As the alarm clock rang 5:30am Monday morning I popped right up remembering I could peek at the ^6 load. No reading the newspaper in bed with my sweetie this morning. In my jammies I ran out to the shop and lifted the still warm lid… Truly, I said to myself “if this kiln load is a total disaster let it be big so at least it will make a good Blog post!” Well, no graphic explosion images or total glaze meltdown shots, just some mediocre results. At least my large Pod survived and actually turned out OK. Not FAB,
just OK. I intentionally rubbed off the glaze on the lower leaf areas on my large Pod. The big surprise was my “sure fire” Pods, the ones I’d already used the Galaxy glaze on, appeared this time like the glaze had settled out -Arrrggh! I was trying to have a set of at least 3 matching Pods for a sculpture. These were supposed to be fine because I’d already lovingly TESTED this glaze. In one of the photos the original Galaxy fired Pod is on the left and this latest Pod I'm holding is on the right. What the...?? Another set of Pods I used the Seamist glaze on really looked like the glaze settled out (they are the small ones on the right in the large photo at the top). I could see miniscule spots where if that glaze
had worked as I’d hoped it would, it would have been beautiful, but it was not to be. There could be a lot of explanations for the “settling out” considering that these glazes were purchased blindly used with no dates, instructions or firing details on the buckets. I’ve read about microbes destroying old glazes or freeze/thaw and heat temp issues negatively affecting the necessary “float” of glaze components. Or not(?) Who knows. It’s just that after the first firing using the Galaxy and Antique Iron I did have high hopes, especially considering I mixed the second batch even more slowly and evenly. I set the kiln controller to use a SLOW FIRE ^6 GLAZE schedule, HOLDING for another 25 minutes for good measure. Or not(?) I am learning not to plan a sculpture using my clay components until AFTER they are completed to satisfaction. WYSIWYG (What You See Is What You Get) was a term we used in my graphic design business days of what appeared on your computer screen was not necessarily how the file would be printed at the printers. There were so many digital variables we were forced to check and recheck a file before it was sent off to the client, publisher or printer. I’m learning that even when I’m working with clay that “What You See, (is NOT necessarily) What You Get until after the LAST firing!”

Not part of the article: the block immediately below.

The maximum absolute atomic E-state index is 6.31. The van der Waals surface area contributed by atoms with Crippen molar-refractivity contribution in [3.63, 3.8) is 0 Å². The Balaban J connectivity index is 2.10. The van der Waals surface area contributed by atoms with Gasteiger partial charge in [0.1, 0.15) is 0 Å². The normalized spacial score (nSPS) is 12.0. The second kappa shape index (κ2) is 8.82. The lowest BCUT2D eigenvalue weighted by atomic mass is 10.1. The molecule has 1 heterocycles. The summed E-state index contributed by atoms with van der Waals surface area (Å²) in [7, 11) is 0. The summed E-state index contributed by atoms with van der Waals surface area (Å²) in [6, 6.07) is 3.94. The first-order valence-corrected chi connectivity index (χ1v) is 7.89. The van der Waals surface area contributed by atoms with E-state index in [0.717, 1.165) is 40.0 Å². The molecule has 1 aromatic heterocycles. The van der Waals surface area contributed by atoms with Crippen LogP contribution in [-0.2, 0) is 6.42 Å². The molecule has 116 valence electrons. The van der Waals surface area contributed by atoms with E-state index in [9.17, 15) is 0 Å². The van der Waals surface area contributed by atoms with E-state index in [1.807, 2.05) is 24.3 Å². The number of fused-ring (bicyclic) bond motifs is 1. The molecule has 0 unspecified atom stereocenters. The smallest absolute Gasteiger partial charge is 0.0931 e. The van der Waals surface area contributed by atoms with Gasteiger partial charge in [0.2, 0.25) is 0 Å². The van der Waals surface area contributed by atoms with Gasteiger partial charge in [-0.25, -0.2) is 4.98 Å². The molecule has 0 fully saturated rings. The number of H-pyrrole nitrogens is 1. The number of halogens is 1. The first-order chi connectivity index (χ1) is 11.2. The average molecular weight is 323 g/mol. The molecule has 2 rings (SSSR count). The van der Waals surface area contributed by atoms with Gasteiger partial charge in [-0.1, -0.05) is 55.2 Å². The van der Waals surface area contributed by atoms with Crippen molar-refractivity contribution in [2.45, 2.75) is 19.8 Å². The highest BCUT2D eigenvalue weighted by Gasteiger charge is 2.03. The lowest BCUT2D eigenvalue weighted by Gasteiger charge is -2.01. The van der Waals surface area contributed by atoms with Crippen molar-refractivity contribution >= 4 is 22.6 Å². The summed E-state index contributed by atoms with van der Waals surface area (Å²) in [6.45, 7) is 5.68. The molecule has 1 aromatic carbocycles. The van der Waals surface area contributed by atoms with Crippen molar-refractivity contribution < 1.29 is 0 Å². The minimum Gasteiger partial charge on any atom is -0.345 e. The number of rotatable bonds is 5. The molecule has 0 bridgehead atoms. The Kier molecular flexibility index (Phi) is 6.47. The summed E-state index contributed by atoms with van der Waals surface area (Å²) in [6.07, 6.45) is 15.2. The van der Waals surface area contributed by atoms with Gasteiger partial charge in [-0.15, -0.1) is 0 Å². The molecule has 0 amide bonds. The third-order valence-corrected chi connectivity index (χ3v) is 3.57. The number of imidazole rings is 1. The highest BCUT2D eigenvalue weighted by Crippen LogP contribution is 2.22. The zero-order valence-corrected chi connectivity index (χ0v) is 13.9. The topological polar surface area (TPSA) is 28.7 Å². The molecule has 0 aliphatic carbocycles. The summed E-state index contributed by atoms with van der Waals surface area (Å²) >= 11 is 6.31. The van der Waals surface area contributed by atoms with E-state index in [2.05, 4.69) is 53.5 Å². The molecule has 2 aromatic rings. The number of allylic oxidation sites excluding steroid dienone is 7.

Kristen sent me this picture of her sliding down the ice slide at the World Ice Art Park in Fairbanks! She was wearing her favorite Skhoop Skirt over her snow pants and she said she took off like a rocket! I noticed on the news last night that Fairbanks warmed up to a balmy 25 degrees ABOVE zero yesterday! Spring must be on the way.